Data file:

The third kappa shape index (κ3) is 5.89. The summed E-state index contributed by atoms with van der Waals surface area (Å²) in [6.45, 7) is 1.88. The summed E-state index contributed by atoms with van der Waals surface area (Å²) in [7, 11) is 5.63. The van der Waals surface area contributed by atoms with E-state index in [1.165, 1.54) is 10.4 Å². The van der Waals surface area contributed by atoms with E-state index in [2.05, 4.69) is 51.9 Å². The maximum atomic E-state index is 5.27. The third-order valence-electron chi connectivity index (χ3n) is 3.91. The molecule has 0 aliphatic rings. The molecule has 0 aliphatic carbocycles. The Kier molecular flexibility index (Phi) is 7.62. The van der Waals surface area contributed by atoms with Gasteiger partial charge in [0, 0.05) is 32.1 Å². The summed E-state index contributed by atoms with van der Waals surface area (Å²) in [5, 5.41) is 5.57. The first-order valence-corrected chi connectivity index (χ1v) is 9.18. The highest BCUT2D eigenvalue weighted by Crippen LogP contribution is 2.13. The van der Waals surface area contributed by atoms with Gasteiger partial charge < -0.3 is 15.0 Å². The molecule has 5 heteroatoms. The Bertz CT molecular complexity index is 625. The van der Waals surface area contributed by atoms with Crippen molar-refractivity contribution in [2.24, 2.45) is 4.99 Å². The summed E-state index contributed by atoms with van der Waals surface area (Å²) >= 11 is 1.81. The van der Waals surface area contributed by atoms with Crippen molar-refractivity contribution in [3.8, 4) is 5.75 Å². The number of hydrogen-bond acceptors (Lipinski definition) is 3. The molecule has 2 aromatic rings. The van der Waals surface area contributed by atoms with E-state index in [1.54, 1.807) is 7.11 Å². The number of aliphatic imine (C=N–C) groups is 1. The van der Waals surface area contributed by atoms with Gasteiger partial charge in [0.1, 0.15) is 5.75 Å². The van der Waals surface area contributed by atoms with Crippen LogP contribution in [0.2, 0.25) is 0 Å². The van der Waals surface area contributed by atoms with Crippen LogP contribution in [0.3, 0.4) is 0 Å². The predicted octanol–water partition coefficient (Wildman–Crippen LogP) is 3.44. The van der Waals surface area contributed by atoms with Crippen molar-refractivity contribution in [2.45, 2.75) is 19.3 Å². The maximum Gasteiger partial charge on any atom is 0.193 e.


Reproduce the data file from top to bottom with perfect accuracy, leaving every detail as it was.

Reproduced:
The third kappa shape index (κ3) is 5.89. The summed E-state index contributed by atoms with van der Waals surface area (Å²) in [6.45, 7) is 1.88. The summed E-state index contributed by atoms with van der Waals surface area (Å²) in [7, 11) is 5.63. The van der Waals surface area contributed by atoms with E-state index in [1.165, 1.54) is 10.4 Å². The van der Waals surface area contributed by atoms with E-state index in [2.05, 4.69) is 51.9 Å². The maximum atomic E-state index is 5.27. The third-order valence-electron chi connectivity index (χ3n) is 3.91. The molecule has 0 aliphatic rings. The molecule has 0 aliphatic carbocycles. The Kier molecular flexibility index (Phi) is 7.62. The van der Waals surface area contributed by atoms with Gasteiger partial charge in [0, 0.05) is 32.1 Å². The summed E-state index contributed by atoms with van der Waals surface area (Å²) in [5, 5.41) is 5.57. The first-order valence-corrected chi connectivity index (χ1v) is 9.18. The highest BCUT2D eigenvalue weighted by Crippen LogP contribution is 2.13. The van der Waals surface area contributed by atoms with Gasteiger partial charge < -0.3 is 15.0 Å². The molecule has 5 heteroatoms. The Bertz CT molecular complexity index is 625. The van der Waals surface area contributed by atoms with Crippen molar-refractivity contribution in [2.24, 2.45) is 4.99 Å². The summed E-state index contributed by atoms with van der Waals surface area (Å²) >= 11 is 1.81. The van der Waals surface area contributed by atoms with Crippen molar-refractivity contribution in [3.8, 4) is 5.75 Å². The number of hydrogen-bond acceptors (Lipinski definition) is 3. The molecule has 2 aromatic rings. The van der Waals surface area contributed by atoms with E-state index in [1.54, 1.807) is 7.11 Å². The number of aliphatic imine (C=N–C) groups is 1. The van der Waals surface area contributed by atoms with Gasteiger partial charge in [0.1, 0.15) is 5.75 Å². The van der Waals surface area contributed by atoms with Crippen LogP contribution in [0.2, 0.25) is 0 Å². The van der Waals surface area contributed by atoms with Crippen LogP contribution in [0.3, 0.4) is 0 Å². The predicted octanol–water partition coefficient (Wildman–Crippen LogP) is 3.44. The van der Waals surface area contributed by atoms with Crippen molar-refractivity contribution in [2.45, 2.75) is 19.3 Å². The maximum Gasteiger partial charge on any atom is 0.193 e.